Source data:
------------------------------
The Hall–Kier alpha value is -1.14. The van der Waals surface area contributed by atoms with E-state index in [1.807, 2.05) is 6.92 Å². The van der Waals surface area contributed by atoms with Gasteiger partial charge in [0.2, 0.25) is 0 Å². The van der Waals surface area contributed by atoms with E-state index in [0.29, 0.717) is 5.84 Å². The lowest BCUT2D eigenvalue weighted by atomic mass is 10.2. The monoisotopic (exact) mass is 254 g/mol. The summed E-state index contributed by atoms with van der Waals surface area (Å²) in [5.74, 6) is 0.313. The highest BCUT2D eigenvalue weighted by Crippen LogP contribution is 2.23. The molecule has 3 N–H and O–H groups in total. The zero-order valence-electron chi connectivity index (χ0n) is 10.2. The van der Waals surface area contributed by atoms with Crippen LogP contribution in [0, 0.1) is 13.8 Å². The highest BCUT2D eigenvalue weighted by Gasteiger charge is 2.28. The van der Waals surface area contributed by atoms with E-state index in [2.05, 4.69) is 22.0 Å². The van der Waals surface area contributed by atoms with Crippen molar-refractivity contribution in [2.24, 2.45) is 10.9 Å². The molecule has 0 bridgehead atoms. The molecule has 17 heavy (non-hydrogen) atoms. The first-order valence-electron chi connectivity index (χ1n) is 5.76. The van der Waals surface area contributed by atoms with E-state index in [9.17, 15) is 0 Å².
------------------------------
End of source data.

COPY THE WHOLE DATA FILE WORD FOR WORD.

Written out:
The Hall–Kier alpha value is -1.14. The van der Waals surface area contributed by atoms with E-state index in [1.807, 2.05) is 6.92 Å². The van der Waals surface area contributed by atoms with Gasteiger partial charge in [0.2, 0.25) is 0 Å². The van der Waals surface area contributed by atoms with E-state index in [0.29, 0.717) is 5.84 Å². The lowest BCUT2D eigenvalue weighted by atomic mass is 10.2. The monoisotopic (exact) mass is 254 g/mol. The summed E-state index contributed by atoms with van der Waals surface area (Å²) in [5.74, 6) is 0.313. The highest BCUT2D eigenvalue weighted by Crippen LogP contribution is 2.23. The molecule has 3 N–H and O–H groups in total. The zero-order valence-electron chi connectivity index (χ0n) is 10.2. The van der Waals surface area contributed by atoms with Crippen LogP contribution in [0, 0.1) is 13.8 Å². The highest BCUT2D eigenvalue weighted by Gasteiger charge is 2.28. The van der Waals surface area contributed by atoms with E-state index in [2.05, 4.69) is 22.0 Å². The van der Waals surface area contributed by atoms with Crippen molar-refractivity contribution in [2.24, 2.45) is 10.9 Å². The molecule has 0 bridgehead atoms. The molecule has 17 heavy (non-hydrogen) atoms. The first-order valence-electron chi connectivity index (χ1n) is 5.76. The van der Waals surface area contributed by atoms with E-state index in [9.17, 15) is 0 Å².